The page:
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Morning Brief: Jana Tells PetSmart to Sell Itself

Activist hedge fund Jana Partners is calling on PetSmart to seek a buyer for itself. In a regulatory filing, the New York hedge fund firm headed by Barry Rosenstein warned that if the company does not put itself up for sale, it will launch a proxy fight at the next annual meeting. Jana, which owns 9.8 percent of PetSmart’s shares, said in the filing it opposed the pet supply retail chain’s planned leveraged recapitalization. “A sale very likely offers the highest possible risk-adjusted return for shareholders,” Rosenstein said in a letter sent to PetSmart’s board of directors. He said he agrees with long-time shareholder Longview Asset Management that the company would most likely receive the highest price from so-called private market participants versus the public market. The stock, however, closed down 0.33 percent on an overall down day for the stock market.

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Shares of Darden Restaurants surged 4.36 percent Tuesday after the company announced Monday morning that Clarence Otis had resigned as chairman and chief executive officer. It also said it will nominate a slate of nine directors for its 12 available seats and “ensured that at least three of the nominees proposed” by activist hedge fund Starboard Value would be elected at the annual meeting. However, in a press release, the company said it has not reached an agreement over settlement talks with Starboard related to a planned proxy contest. “The company remains interested in a mutually acceptable resolution,” it added. In response, Smith said in a statement: “The overdue retirement of Clarence Otis is obviously in the best interest of Darden and its shareholders. It is surprising to us that it took this long.” In response to the company’s announcement regarding board nominees, Smith said the changes are “not sufficient given the depth of the value destruction and the abominable corporate governance that this board has overseen.” He added that the board’s notion that the retirement of just two independent directors “would erase years of poor performance and oversight” demonstrates it “is out of touch with reality and unwilling to take responsibility for its mistakes or to make the difficult decisions that are necessary to benefit shareholders.”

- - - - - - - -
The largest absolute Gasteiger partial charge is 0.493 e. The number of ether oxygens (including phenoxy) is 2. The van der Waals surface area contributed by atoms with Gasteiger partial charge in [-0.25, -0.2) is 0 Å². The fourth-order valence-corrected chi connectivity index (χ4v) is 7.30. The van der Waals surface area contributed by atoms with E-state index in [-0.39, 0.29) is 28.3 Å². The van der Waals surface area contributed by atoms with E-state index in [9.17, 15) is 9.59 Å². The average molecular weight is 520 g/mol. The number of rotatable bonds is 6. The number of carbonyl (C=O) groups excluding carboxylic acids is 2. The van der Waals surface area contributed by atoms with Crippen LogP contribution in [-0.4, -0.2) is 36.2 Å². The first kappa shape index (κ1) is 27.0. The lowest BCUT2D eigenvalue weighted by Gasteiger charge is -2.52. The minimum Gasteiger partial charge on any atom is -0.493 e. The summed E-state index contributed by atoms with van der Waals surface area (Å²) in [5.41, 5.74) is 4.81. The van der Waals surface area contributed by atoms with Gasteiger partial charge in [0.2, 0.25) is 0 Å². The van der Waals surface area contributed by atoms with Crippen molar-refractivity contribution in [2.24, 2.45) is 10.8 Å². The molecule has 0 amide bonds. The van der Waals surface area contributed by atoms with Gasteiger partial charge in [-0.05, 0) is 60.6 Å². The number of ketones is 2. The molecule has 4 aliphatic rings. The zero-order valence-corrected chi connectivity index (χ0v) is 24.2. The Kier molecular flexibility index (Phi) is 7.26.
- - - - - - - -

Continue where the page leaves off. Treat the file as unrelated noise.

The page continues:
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Casablanca Capital announced that all six of its board nominees have been elected to the Cliffs Natural Resources board of directors at its recent annual meeting, citing preliminary estimates by its proxy solicitor. The activist hedge fund founded in 2010 by Donald G. Drapkin and Douglas Taylor owns 5.2 percent of the iron-ore miner’s stock.

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Tiger Global has made another investment in Flipkart, the India-based online shopping site. The hedge fund and private equity firm founded by Charles (Chase) Coleman along with Naspers co-led a new $1 billion round of funding, one of the largest for an Internet company, let alone one in India. Tiger Global was one among a handful of firms that invested a total of $210 million in the company in May. In fact, by one website’s count, this is at least the seventh time Tiger Global has invested in Flipkart.

One-time hedge fund proprietor and former Fidelity money manager Jeff Vinik has knocked down his second multi-million dollar home—next door to the one he had already razed. Altogether, he paid nearly $8 million for the two homes in Sarasota, Florida. According to a published report, the owner of the Tampa Bay Lightning hockey team plans to shell out more than $3.5 million to build a much larger waterfront home on the combined land. Vinik, who still owns a 10,000-square-foot estate in Tampa, recently paid $7.1 million for a local shopping plaza described by a media report as “beleaguered.”

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Balyasny Asset Management disclosed it owns 3.95 million shares, or 5.07 percent of NuStar Energy, a master limited partnership that is an independent liquids terminal and pipeline operator.

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